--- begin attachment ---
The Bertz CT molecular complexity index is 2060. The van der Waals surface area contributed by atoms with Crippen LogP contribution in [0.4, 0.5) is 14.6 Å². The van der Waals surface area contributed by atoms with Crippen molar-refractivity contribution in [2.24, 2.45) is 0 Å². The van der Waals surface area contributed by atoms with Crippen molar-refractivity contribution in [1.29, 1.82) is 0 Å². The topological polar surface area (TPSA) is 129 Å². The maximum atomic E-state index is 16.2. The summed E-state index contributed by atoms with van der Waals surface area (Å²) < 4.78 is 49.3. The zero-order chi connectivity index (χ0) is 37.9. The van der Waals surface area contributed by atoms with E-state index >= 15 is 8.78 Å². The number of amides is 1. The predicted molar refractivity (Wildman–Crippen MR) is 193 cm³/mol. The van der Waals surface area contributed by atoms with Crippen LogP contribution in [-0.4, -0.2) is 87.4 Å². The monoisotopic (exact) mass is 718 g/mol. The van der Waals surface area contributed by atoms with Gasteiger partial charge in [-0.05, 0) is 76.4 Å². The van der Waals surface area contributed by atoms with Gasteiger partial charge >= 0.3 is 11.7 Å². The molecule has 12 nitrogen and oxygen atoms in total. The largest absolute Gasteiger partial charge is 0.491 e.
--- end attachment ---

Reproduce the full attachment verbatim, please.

The Bertz CT molecular complexity index is 2060. The van der Waals surface area contributed by atoms with Crippen LogP contribution in [0.4, 0.5) is 14.6 Å². The van der Waals surface area contributed by atoms with Crippen molar-refractivity contribution in [2.24, 2.45) is 0 Å². The van der Waals surface area contributed by atoms with Crippen molar-refractivity contribution in [1.29, 1.82) is 0 Å². The topological polar surface area (TPSA) is 129 Å². The maximum atomic E-state index is 16.2. The summed E-state index contributed by atoms with van der Waals surface area (Å²) < 4.78 is 49.3. The zero-order chi connectivity index (χ0) is 37.9. The van der Waals surface area contributed by atoms with E-state index >= 15 is 8.78 Å². The number of amides is 1. The predicted molar refractivity (Wildman–Crippen MR) is 193 cm³/mol. The van der Waals surface area contributed by atoms with Crippen LogP contribution in [-0.4, -0.2) is 87.4 Å². The monoisotopic (exact) mass is 718 g/mol. The van der Waals surface area contributed by atoms with Gasteiger partial charge in [-0.05, 0) is 76.4 Å². The van der Waals surface area contributed by atoms with Gasteiger partial charge >= 0.3 is 11.7 Å². The molecule has 12 nitrogen and oxygen atoms in total. The largest absolute Gasteiger partial charge is 0.491 e.